Tuesday, May 6, 2014

Botox was the worst thing I've ever seen happen to my kid!

Botox was the worst thing I've ever seen happen to my kid!

So, we went for Gus’s first round of Botox yesterday. (Don’t know why and how Botox benefits kids with CP? Article, though 10 years old, is still relevant, click here.)

Somehow I thought because we applied a numbing topical cream and left it on for over an hour, because we brought some really fun and exciting distractions for Gus, and because we had Child Life come in and be involved, that there would only be minimal pain and we could keep him from thinking about it while it was happening. THIS WAS NOT THE CASE!

First they laid him on his belly and he doesn't have much good control from there. Then the doctor used her weight to kind of sit on his butt while a nurse restrained his legs. Then they used the needles to do about 8-12 injections from his hips to his calves.

I was laying on my belly next to Gus managing the distractions so I didn't watch the procedure. With the first needle insertion he fussed and said, “Ow, ow, OW!” Then the burning must have started because his whole body went rigid. He yelled for Mommy and asked for it to stop. When it didn't and the needles and burning kept coming he just sobbed and I mean body wracking sobs and when he’d catch his breath he’d yell, “MOMMY!” over and over. These were the worst moments of my life and haven’t stopped haunting me since yesterday.

When they were finally done with the injections and I sat up so I could scoop him up, I was horrified at how much blood there was. Okay, it wasn't a ton but probably quarter sized smears around the sites on the last leg they did.

Maria was on the other end and watched the procedure. Her comments were:
“I didn't know they went so deep with those needles!”
“I wanted to vomit.”

The doctor said that the big kids tell her it burns for a few seconds and then it doesn't hurt again. Gus did seem to bounce back quite well and we pampered him the rest of the day. He got to go see the new baby giraffe at the zoo, he picked the restaurant for dinner (Bob Evans), and he got ice cream for a treat, etc. Maria and I avoided discussing our horrors in front of him but when I put him to bed that night and left the room he cried and wanted me to come back. Going in to talk to him, he opened up the topic with, “The doctor hurt my legs!” So we talked about it and I did the best I could to try to tell him that even though it was awful and it hurt, we are hoping it will really benefit him and help him move and feel better for a while. And I told him I was sorry, though sorry doesn't seem to begin to cover it.

Interestingly, he asked me the name of the doctor and even how to spell her name. She is most certainly on his hit list!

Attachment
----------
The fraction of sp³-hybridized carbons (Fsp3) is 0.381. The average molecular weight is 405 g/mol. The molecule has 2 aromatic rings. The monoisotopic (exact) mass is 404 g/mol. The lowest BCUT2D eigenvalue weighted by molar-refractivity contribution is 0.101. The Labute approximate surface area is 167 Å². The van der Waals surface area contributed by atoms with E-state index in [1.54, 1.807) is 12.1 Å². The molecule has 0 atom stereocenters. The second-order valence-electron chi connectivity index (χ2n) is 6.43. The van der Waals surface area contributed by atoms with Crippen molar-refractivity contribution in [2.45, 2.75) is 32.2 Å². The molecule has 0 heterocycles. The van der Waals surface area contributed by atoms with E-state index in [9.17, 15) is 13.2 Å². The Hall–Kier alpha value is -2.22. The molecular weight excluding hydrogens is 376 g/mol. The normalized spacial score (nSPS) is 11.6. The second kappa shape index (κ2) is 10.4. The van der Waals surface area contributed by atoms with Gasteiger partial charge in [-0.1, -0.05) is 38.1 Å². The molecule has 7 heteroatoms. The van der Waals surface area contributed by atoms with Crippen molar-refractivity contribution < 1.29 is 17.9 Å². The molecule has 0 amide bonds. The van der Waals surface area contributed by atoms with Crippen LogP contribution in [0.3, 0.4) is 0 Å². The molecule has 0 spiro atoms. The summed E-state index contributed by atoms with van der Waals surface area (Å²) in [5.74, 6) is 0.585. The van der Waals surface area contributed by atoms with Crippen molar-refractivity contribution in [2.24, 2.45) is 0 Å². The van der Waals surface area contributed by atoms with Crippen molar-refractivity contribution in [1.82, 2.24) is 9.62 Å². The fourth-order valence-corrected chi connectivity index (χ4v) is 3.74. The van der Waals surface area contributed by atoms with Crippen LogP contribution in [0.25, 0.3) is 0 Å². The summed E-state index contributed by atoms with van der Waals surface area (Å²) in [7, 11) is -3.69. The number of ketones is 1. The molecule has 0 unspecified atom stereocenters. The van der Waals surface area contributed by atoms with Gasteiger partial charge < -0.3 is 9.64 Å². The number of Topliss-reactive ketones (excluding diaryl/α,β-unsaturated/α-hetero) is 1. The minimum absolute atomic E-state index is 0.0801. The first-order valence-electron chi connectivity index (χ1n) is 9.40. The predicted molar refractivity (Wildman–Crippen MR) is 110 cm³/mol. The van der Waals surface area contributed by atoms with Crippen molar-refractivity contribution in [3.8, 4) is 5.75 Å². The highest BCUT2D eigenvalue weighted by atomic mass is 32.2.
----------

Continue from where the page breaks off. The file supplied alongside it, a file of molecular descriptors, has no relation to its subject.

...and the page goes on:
Kidding aside, this has really got me thinking about the psychological impact of this sort of experience. How terrible must it be as a child who trusts you to witness his mommies allowing this to happen to him? This is a kid who fake coughs and says he needs to go to the doctor to “feel him better”. How will this change his perception of doctors? Will he believe us anymore when we tell him things?

I feel terrible and that I should have, at the very least, prepared him better. I didn't tell him it was going to hurt so much or talk enough about why and what we were doing.

Perhaps the worst part is that I’m weighing in my mind what would make it worth it to do it again. Really?! Is there ANYTHING worth putting him through that experience again? Where is this coming from? Are we so desperate for him to walk someday that we would trade his innocence and trust for it?

So, this afternoon when I pulled his chair back from his table he actually placed both of his feet up on the table’s ledge. I gasped and showed Maria. We were told not to expect to see any results from the Botox for a week or two and here, 24 hours later, he’s done something that’s never been possible for him before. He could maybe do that with his right leg, though I don’t believe I've ever seen it happen but his left leg doesn't seem to have much voluntary movement at all so no way that’s ever happened.  And, though I hate myself for it, I find myself thinking, “If we get this in 24 hours, what else might happen? Where is that phone number to schedule his next round of Botox?”

1 comment:

  1. I'm so sorry to hear how traumatizing this was for all of you!! Quinn's VCUG test last year was excruciating and I never ever want to hear a child....any child...but especially my own scream like that! Much love and hugs and chocolates for the mommies and much love and hugs and other goodies for Gus! Love and strength to all of you!